Michael Occhipinti supposes he could be Jewish, in some distant way. People tell him he looks like it. Others say he looks Arab, Egyptian or Italian, and he smiles every time: “All of the above,” he jokes. All he knows for sure is his family hails from Sicily, Italy, a Mediterranean melting pot of cultures, religions and dialects. His surname is very similar to the Italian phrase occhi dipinti, meaning “painted eyes,” leading one man he met to curiously hypothesize that his ancestors were Egyptian rabbis.
Occhipinti finds all this fascinating. “The reality is the food, the culture, the music reflects the influence of everything in Sicily,” he says. “In the context of 800 AD, it was a pretty enlightened place.”
Occhipinti’s eyes are, of course, not painted – in fact, they’re rather sleepy, half-squinted as he dreamily chats about his lineage. To Occhipinti, the bygone Sicily of his ancestors is an almost magical place, a bustling home to Christians, Jews and Muslims. His fascination led him, nearly a decade ago, to found the Sicilian Project, a rotating band of musicians who perform his compositions inspired by ancient Sicilian folk songs.
On June 1, he will bring a Jewish-themed iteration of his touring show to the Rex in downtown Toronto as part of the city’s annual Jewish Music Week festival.
Occhipinti hadn’t specifically focused on the Jewish elements of his music before – Sicilian music is such a deep medley that it’s hard to pinpoint traces of any particular culture – and since Sicily’s Jewish population was expelled after the Spanish Inquisition reached the region in 1493, concrete traces of Jewish culture simply don’t exist there anymore.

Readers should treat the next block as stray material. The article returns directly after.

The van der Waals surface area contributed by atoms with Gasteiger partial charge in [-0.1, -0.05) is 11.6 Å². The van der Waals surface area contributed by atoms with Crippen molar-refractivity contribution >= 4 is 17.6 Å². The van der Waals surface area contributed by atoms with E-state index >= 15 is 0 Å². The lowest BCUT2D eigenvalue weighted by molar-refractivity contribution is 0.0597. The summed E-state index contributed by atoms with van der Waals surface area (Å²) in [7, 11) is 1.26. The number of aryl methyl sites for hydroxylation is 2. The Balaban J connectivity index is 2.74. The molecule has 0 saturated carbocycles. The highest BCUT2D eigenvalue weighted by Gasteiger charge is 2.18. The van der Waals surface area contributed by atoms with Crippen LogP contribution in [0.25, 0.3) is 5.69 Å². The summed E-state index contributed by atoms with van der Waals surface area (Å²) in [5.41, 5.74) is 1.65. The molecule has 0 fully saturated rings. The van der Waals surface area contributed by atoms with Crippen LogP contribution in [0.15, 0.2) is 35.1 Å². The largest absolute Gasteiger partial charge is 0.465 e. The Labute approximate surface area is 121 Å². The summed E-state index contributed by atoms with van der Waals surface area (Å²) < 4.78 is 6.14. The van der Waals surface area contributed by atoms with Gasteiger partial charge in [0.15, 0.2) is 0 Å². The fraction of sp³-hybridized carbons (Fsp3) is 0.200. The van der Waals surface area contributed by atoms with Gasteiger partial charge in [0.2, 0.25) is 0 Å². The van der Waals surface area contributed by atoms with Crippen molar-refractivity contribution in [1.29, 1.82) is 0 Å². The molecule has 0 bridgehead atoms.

“It’s a population that’s gone,” he says. “There are no hard facts. Even trying to find written text is difficult.”
But Occhipinti was down for the challenge of creating a unique version of his show. The idea came from Aliza Spiro, the artistic director of Jewish Music Week, who was looking for an international component for the festival.
Spiro had heard Occhipinti’s name recommended to her twice, months apart, by two separate artists. Then, one night in late March, she decided to look him up and was immediately taken with the vibrance and texture of his music. She contacted him that night, past midnight. To her surprise, he responded immediately. They signed a contract within 24 hours.
“I shy away from the word ‘intellectual,’ because a lot of people hate that, but he approaches his music from another level,” she says. “It’s a different dynamic.”
Occhipinti has indeed taken an almost academic approach to the Sicilian Project, researching the region’s history and contacting experts in the field. For this show, to craft some Jewish links, he’s looking for songs that workers in the garment trade might have sung centuries ago in Messina – an industry and city that many Jews would have known – and tries to recreate an atmosphere similar to what those workers might have felt. He explains that his job as a composer “is not to be a preservationist. I take source material and run with it.”
Besides, he says, it’s unlikely there were ever uniquely Sicilian Jewish songs, as the Jewish and Middle Eastern contributions intermixed with the rest. Occhipinti recalls a pastry his mother used to make called cassata, filled with ricotta cheese and topped with a six-pointed star. The cake’s origins hearken back to the once-Jewish city of Palermo during Muslim rule. So it isn’t Jewish, Muslim or Sicilian – it’s all of the above.
“For me, music is kind of like food,” he says. “Things are brought to a place, and then they become a part of that place, and people forget that they ever weren’t a part of that place.”
The Sicilian Jewish Jazz Project will perform as part of Jewish Music Week at the Rex at 2 p.m. on June 1.